Trypanosoma cruzi population dynamics in the Central Ecuadorian Coast

Costales, J. A., Jara-Palacios, M. A., Llewellyn, M. S. , Messenger, L. A., Ocaña-Mayorga, S., Villacís, A. G., Tibayrenc, M. and Grijalva, M. J. (2015) Trypanosoma cruzi population dynamics in the Central Ecuadorian Coast. Acta Tropica, 151, pp. 88-93. (doi:10.1016/j.actatropica.2015.07.017) (PMID:26200787)

Costales, J. A., Jara-Palacios, M. A., Llewellyn, M. S. , Messenger, L. A., Ocaña-Mayorga, S., Villacís, A. G., Tibayrenc, M. and Grijalva, M. J. (2015) Trypanosoma cruzi population dynamics in the Central Ecuadorian Coast. Acta Tropica, 151, pp. 88-93. (doi:10.1016/j.actatropica.2015.07.017) (PMID:26200787)

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Publisher's URL: http://dx.doi.org/10.1016/j.actatropica.2015.07.017

Abstract

Chagas disease is the most important parasitic disease in Latin America. The causative agent, Trypanosoma cruzi, displays high genetic diversity and circulates in complex transmission cycles among domestic, peridomestic and sylvatic environments. In Ecuador, Rhodnius ecuadoriensis is known to be the major vector species implicated in T. cruzi transmission. However, across vast areas of Ecuador, little is known about T. cruzi genetic diversity in relation to different parasite transmission scenarios. Fifty-eight T. cruzi stocks from the central Ecuadorian coast, most of them derived from R. ecuadoriensis, were included in the study. All of them were genotyped as T. cruzi discrete typing unit I (DTU TcI). Analysis of 23 polymorphic microsatellite loci through neighbor joining and discriminant analysis of principal components yielded broadly congruent results and indicate genetic subdivision between sylvatic and peridomestic transmission cycles. However, both analyses also suggest that any barriers are imperfect and significant gene flow between parasite subpopulations in different habitats exists. Also consistent with moderate partition and residual gene flow between subpopulations, the fixation index (FST) was significant, but of low magnitude. Finally, the lack of private alleles in the domestic/peridomestic transmission cycle suggests the sylvatic strains constitute the ancestral population. The T. cruzi population in the central Ecuadorian coast shows moderate tendency to subdivision according to transmission cycle. However, connectivity between cycles exists and the sylvatic T. cruzi population harbored by R. ecuadoriensis vectors appears to constitute a source from which the parasite invades human domiciles and their surroundings in this region. We discuss the implications these findings have for the planning, implementation and evaluation of local Chagas disease control interventions.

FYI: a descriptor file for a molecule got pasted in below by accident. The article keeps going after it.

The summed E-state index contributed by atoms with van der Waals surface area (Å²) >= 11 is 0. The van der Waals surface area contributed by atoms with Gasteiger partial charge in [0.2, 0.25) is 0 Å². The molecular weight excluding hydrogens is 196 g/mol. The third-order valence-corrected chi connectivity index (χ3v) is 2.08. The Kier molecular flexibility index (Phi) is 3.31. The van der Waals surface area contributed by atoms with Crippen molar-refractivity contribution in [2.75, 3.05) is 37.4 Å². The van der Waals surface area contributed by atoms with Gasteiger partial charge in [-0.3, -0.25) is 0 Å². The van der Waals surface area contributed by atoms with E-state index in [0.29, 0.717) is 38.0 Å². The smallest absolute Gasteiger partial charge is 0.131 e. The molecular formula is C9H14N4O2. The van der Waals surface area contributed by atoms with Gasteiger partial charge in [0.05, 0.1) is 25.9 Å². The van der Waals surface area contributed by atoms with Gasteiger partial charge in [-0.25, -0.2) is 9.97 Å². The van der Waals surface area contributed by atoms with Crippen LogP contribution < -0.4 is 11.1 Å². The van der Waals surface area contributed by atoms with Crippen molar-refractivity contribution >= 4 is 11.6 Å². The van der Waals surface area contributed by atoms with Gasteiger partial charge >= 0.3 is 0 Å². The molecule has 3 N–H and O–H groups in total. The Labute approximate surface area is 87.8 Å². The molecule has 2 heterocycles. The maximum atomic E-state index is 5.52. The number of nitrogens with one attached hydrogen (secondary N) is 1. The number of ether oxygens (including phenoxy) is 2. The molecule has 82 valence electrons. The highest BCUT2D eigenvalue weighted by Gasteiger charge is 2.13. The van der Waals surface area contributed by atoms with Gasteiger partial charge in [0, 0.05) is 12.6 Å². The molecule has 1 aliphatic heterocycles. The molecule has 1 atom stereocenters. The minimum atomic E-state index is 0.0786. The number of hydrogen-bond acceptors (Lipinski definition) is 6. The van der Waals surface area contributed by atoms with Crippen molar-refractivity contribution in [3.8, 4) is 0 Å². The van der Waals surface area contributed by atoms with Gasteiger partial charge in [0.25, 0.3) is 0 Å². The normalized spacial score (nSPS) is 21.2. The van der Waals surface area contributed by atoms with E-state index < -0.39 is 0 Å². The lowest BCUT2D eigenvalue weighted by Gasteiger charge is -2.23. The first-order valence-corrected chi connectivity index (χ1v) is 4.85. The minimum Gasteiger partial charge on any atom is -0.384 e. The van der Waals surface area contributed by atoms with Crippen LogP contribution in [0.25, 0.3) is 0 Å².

Item Type:Articles
Status:Published
Refereed:Yes
Glasgow Author(s) Enlighten ID:Llewellyn, Dr Martin
Authors: Costales, J. A., Jara-Palacios, M. A., Llewellyn, M. S., Messenger, L. A., Ocaña-Mayorga, S., Villacís, A. G., Tibayrenc, M., and Grijalva, M. J.
College/School:College of Medical Veterinary and Life Sciences
Journal Name:Acta Tropica
Publisher:Elsevier
ISSN:0001-706X
ISSN (Online):1873-6254
Copyright Holders:Copyright © 2015 The Authors
First Published:First published in Acta Tropica 151:88-93
Publisher Policy:Reproduced under a Creative Commons License

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